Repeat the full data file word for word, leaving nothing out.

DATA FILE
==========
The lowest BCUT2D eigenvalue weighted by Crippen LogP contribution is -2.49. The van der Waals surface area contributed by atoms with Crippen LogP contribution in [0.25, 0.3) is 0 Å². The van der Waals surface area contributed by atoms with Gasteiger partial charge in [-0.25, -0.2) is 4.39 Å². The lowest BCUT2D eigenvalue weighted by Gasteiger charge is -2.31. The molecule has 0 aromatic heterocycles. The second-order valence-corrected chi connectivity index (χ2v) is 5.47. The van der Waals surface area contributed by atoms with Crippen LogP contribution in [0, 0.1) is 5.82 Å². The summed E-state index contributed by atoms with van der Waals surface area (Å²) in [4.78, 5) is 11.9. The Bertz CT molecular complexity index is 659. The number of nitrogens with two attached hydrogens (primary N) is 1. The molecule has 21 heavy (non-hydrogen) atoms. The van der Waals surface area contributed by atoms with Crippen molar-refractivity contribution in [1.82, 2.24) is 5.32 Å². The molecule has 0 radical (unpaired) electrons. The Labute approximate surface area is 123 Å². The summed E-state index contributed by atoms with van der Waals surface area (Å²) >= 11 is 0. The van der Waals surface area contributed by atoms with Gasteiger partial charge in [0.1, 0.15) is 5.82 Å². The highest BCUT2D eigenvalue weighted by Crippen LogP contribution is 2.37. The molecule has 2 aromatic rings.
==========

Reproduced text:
The lowest BCUT2D eigenvalue weighted by Crippen LogP contribution is -2.49. The van der Waals surface area contributed by atoms with Crippen LogP contribution in [0.25, 0.3) is 0 Å². The van der Waals surface area contributed by atoms with Gasteiger partial charge in [-0.25, -0.2) is 4.39 Å². The lowest BCUT2D eigenvalue weighted by Gasteiger charge is -2.31. The molecule has 0 aromatic heterocycles. The second-order valence-corrected chi connectivity index (χ2v) is 5.47. The van der Waals surface area contributed by atoms with Crippen LogP contribution in [0, 0.1) is 5.82 Å². The summed E-state index contributed by atoms with van der Waals surface area (Å²) in [4.78, 5) is 11.9. The Bertz CT molecular complexity index is 659. The number of nitrogens with two attached hydrogens (primary N) is 1. The molecule has 21 heavy (non-hydrogen) atoms. The van der Waals surface area contributed by atoms with Crippen molar-refractivity contribution in [1.82, 2.24) is 5.32 Å². The molecule has 0 radical (unpaired) electrons. The Labute approximate surface area is 123 Å². The summed E-state index contributed by atoms with van der Waals surface area (Å²) >= 11 is 0. The van der Waals surface area contributed by atoms with Gasteiger partial charge in [0.1, 0.15) is 5.82 Å². The highest BCUT2D eigenvalue weighted by Crippen LogP contribution is 2.37. The molecule has 2 aromatic rings.